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Interesting facts about Xiaoping Deng.

Evan, Richard, Deng Xiaoping and The Making of Modern China, New York: Penguin Group, 1993.

“Because the political condition of the country was so bad, and also because jobs were hard to come by for the first generation of modern middle-school graduates, a large number of young Chinese were attracted by Li’s Programme. Between March 1919 and December 1920, almost 1600 worker-students . . . . A few, like Deng Xiaoping, were under twenty. . . . Some were university graduates, but the great majority had not gone beyond a secondary education. They came from the middle of society, and the sons and daughters of poorer landowners, merchants or scholars. Most of their families could ill afford the price of a steamship ticket to France, even at the concessionary rate of a hundred silver dollars which was on offer.”

“Deng’s departure from Bayeux ended his only period of modest comfort and security during the whole of his five years in France. For the rest of the time, he lived in factory dormitories or cheap hotels and did work that was often temporary and never skilled.”

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“It was against this background of indigence and insecurity that Deng was drawn into politics.”

“The office of the youth league was Zhou Enlai’s bedroom in cheap residential hotel…. Only three people at that time could squeeze into the room, even for conversation, so that meetings of the league’s executive committee, four or five strong, and larger gatherings, had to be held in local restaurants. In these, Zhou and the rest could normally afford no more than a single vegetable dish and a few bread rolls, and sometimes only rolls and hot water.”

“How did Deng’s years in France affect him otherwise? They certainly inoculated him against the sinocentrism which was so marked a feature in the outlook of Mao Zedong – and of all the other Chinese communist leaders, like Lin Biao, who never lived abroad. Throughout his political career, and especially during his years as China’s national leader, he took a great deal of interest in foreigners and in their perceptions of China. He showed, too, grasp of two truths: that China could not ignore the world, if only because the world would not ignore China; and that China could not hope to develop quickly without being willing to learn from the world. . . . France as such may have influenced him less strongly than the experience of living abroad. . . . there is no evidence that he took an interest in French art or literature, or even as a practical man, in French engineering and architecture. Nor is there anything in the record – the archives of French government departments, factories and schools, and the memoirs of other worker-students – to indicate that he had French friends.”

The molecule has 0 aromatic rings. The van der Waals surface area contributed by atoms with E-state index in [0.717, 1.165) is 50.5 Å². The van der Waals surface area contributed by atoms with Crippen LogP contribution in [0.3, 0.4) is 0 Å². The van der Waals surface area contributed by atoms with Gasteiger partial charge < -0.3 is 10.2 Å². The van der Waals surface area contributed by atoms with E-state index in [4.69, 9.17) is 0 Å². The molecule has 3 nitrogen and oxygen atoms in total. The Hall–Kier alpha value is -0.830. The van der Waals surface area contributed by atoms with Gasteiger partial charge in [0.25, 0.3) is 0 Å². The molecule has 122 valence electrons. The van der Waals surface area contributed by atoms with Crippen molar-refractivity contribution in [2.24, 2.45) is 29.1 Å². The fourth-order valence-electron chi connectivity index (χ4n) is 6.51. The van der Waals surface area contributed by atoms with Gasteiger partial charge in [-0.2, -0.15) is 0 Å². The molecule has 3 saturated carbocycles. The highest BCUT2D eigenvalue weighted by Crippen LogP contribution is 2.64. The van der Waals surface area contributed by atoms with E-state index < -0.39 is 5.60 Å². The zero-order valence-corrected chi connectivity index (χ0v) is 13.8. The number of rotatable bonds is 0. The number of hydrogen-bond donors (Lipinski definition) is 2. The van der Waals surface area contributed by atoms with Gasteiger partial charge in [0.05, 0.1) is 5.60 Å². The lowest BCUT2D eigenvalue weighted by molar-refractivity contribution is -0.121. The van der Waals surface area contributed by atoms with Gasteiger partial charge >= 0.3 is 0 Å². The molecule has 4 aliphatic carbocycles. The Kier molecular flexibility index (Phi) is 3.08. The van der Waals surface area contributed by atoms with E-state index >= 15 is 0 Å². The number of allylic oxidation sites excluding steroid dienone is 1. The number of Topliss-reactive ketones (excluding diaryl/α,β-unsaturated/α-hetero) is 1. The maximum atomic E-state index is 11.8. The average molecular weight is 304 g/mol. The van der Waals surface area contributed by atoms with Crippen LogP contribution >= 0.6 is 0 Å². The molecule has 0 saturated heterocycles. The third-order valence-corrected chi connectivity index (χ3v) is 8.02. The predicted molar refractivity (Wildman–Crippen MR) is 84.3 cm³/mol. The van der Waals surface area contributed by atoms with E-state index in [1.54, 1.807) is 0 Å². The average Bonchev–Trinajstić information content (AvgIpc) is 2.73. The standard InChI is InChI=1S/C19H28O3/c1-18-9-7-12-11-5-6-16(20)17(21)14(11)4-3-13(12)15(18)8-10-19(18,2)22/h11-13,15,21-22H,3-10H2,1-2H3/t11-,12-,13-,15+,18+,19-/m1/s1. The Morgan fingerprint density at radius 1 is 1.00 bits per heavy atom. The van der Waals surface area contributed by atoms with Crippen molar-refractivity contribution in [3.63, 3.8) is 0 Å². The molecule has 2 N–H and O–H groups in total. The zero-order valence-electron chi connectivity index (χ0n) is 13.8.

“Deng’s character would have developed wherever he had been between the ages of sixteen and twenty-one. But it is hard to believe that he would have become quite so tough or self-reliant, at any rate so young, unless he had gone through the hard school of living by his wits in a world where there was little sympathy, and even less support, for a young Chinese who was down on his luck.”

“Deng Xiaoping spent eleven months in Moscow. To begin with, he was a student at the Communist University for the toilers of the East. . . . During the 1920s, hundreds of Chinese communists – including two, Liu Shaoqi and Ren Bishi, who were to rise very high in the party – were among its students.”

“Luo Fu was five or six years older than Wang and Bo and knew rather more about the world. The son of a scholar who had become a successful businessman, he was something of a scholar himself. He had spent two years in California, attending at least some university classes and working on a magazine for the Chinese community in San Francisco, and he spoke good English.”

“Deng had two classmates of this kind: Chiang Kaisheck’s son Chiang Chingkuo (only seventeen in 1925) and Feng Funeng, a daughter of the warlord Feng Yuxiang…In Deng’s time, the academic load was heavy. Seven subjects were taught: foreign languages, history, philosophy, political economy, economic geography, Leninism and military science.”

1 Comment

  1. fish

    May 14, 2013 @ 9:29 am



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